Change Play Style: In a recent PPTQ, I kept a hand on the draw against an opponent that I had played against two weeks before who was on Dredge. The hand had at least one redundant infect creature and a Become Immense, and against an unknown opponent I probably would have played a turn-1 Glistener Elf instead of waiting until 2 when I could protect it because I could just play the next creature and protect that one and I would rather have more cards in my graveyard than redundant cards in my hand to fuel delve. Instead, since my opponent was on Dredge in the previous tournament and played Bloodstained Mire pass, I decided to hold up Spell Pierce for the potential turn-2 Cathartic Reunion instead. If they did not have it, I could fetch a tapped Breeding Pool and play Elf next turn while holding up the protection. This change in my default play-style easily won me that game when my opponent was then too slow to get their engine going. In another tournament, I had walked around the room and saw an over-representation of Abzan and Grixis Death’s Shadow. Later in the tournament I played against an unknown opponent and unfortunately needed to take a mulligan down to 5 cards, which had 2 lands, a Blighted Agent, a Blossoming Defense, and a Might of Old Krosa. When I scryed, I saw an Inkmoth Nexus, and decided to leave it on top because of the high amount of discard spells that I had seen in the room that day, even though I did not need more lands. It turns out that my opponent was on Grixis Shadow and did take my Blighted Agent with a turn-1 Thoughtseize. My non-standard decision to keep the Inkmoth on top allowed me to swing for lethal several turns later.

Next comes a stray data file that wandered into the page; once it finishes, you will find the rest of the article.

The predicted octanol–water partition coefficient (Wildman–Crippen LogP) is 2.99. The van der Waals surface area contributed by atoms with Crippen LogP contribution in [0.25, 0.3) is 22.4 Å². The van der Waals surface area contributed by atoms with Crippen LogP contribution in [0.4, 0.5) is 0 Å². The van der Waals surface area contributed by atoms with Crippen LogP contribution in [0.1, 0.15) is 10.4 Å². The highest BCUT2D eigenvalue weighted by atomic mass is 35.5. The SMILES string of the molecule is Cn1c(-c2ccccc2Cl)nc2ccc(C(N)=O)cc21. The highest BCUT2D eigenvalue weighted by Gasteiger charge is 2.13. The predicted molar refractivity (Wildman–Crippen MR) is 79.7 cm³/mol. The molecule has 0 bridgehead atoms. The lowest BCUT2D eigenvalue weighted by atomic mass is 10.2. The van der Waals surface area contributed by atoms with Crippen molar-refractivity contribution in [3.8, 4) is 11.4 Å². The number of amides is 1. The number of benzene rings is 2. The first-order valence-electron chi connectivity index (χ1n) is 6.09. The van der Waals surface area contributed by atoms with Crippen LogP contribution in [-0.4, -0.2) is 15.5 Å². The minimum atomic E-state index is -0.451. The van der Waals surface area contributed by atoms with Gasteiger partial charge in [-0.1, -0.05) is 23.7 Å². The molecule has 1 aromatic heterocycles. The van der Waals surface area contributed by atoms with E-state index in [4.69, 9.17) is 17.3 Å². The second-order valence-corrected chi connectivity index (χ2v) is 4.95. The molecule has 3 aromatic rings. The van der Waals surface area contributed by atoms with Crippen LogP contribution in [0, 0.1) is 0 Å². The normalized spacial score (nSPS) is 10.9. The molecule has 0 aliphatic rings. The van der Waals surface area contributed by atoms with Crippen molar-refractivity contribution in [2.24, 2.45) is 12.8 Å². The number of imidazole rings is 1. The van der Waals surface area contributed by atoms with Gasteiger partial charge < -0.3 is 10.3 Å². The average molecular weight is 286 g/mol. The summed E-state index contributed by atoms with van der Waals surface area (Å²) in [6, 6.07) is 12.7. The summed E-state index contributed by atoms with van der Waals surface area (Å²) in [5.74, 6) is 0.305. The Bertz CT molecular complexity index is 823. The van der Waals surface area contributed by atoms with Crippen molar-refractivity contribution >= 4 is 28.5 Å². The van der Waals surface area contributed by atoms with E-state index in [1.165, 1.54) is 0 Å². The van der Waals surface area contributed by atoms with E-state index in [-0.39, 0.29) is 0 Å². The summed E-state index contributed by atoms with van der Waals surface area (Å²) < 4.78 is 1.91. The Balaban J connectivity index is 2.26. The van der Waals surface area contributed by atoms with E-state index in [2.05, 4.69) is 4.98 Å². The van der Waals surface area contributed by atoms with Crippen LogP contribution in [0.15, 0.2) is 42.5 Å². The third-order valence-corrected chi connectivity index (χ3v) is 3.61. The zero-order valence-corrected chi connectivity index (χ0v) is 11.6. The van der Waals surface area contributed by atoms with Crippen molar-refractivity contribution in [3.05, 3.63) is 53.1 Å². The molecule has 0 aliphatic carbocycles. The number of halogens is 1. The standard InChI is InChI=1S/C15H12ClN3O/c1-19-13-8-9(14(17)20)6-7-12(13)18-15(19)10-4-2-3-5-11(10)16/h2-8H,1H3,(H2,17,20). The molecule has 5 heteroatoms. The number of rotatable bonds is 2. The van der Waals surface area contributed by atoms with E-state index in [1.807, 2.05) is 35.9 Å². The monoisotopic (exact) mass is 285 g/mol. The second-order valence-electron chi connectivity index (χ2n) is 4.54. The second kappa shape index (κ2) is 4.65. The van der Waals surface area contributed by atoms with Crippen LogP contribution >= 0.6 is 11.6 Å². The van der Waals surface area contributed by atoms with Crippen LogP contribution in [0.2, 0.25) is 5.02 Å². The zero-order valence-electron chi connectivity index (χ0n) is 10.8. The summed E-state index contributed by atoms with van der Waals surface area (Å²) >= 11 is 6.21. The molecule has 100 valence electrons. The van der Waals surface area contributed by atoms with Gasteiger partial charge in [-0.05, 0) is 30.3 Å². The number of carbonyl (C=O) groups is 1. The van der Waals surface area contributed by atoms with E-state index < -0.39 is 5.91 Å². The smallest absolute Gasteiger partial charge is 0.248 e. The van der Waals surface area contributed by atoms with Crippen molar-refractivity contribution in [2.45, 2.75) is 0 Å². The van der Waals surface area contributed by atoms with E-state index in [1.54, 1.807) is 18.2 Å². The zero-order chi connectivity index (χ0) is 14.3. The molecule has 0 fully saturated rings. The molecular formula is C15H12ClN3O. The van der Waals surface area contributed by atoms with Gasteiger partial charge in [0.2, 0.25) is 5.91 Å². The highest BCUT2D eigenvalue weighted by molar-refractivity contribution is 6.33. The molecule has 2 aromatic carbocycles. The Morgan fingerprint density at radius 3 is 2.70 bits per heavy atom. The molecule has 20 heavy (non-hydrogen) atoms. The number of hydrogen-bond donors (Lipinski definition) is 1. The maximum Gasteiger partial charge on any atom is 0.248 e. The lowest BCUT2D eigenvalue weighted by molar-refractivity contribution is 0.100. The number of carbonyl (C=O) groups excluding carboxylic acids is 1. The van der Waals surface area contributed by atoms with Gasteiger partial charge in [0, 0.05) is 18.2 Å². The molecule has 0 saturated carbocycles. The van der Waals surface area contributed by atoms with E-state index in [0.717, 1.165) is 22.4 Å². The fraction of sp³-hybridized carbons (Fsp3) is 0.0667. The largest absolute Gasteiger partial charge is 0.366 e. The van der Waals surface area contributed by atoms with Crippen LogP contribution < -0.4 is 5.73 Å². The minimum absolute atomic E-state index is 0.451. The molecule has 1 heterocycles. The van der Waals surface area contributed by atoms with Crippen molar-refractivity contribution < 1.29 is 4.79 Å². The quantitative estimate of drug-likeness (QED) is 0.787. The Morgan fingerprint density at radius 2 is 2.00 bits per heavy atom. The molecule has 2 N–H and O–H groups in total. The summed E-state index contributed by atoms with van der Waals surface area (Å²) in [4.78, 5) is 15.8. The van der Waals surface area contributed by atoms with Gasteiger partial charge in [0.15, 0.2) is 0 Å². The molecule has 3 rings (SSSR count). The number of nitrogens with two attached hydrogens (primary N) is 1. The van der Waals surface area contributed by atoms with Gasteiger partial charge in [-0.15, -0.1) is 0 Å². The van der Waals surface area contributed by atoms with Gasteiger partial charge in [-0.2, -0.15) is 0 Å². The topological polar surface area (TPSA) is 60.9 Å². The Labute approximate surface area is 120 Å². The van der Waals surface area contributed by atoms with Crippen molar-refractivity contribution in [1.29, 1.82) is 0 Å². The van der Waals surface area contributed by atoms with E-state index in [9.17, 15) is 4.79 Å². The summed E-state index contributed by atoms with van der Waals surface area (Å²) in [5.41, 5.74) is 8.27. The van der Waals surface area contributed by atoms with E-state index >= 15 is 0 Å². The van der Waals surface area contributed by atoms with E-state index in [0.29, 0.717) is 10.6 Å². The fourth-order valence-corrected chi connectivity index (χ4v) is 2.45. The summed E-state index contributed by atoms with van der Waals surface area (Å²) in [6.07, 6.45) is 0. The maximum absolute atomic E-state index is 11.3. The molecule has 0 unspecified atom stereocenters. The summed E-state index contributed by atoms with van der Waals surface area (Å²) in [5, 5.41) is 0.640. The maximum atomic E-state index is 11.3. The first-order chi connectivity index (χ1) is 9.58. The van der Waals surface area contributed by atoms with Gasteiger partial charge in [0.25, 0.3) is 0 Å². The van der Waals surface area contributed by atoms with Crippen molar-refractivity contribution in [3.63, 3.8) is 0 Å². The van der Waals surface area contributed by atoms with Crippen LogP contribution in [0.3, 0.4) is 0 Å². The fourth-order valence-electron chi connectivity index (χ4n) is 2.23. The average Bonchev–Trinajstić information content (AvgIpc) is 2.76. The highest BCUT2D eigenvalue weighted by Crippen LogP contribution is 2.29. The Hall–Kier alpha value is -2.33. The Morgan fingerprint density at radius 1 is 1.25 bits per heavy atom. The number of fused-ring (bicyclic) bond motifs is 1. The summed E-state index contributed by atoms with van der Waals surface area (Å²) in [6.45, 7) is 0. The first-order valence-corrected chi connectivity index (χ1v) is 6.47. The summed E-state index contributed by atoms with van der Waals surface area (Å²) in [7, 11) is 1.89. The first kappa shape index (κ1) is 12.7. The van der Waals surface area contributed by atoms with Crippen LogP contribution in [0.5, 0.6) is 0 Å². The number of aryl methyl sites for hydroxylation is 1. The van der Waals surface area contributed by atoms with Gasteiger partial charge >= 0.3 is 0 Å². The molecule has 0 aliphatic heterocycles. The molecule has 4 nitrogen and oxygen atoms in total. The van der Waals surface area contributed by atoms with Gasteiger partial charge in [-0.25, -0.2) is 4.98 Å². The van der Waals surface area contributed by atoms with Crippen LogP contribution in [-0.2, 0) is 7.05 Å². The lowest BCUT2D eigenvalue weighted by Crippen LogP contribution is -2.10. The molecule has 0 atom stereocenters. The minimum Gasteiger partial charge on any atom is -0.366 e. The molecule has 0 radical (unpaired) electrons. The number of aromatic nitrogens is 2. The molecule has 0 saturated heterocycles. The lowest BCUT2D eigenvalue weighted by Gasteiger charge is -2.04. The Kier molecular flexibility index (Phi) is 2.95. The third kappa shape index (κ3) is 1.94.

Metagaming in Limited: This is where the article goes a bit off the rails a bit, because I believe that several pros have attempted to metagame in Limited and I believe that it has gained them an edge in the Pro Tour. Of course, I believe that this first started with the infamous shirts worn by Zvi Mowsowitz and Scott James at Pro Tour Nice in 2002, which telegraphed their preference for drafting white, the color then considered to be the worst in Odyssey. They thought that making their intentions clear would drive others out of white. Back when I used to play at the ChannelFireball Game Center, I found a lot of success after LSV’s Set Review would come out by preferring cards in the colors that he would rate as the worst when the picks were close because I knew everybody in my pod had read his article and would be fighting for the “best archetype.”
So now that you know how to metagame, what would you play in an RPTQ next weekend if you were me? What are your strategies when it comes to metagaming? I’m looking forward to engaging with you in the comments and hearing your ideas on what “How to” guides you would like to see!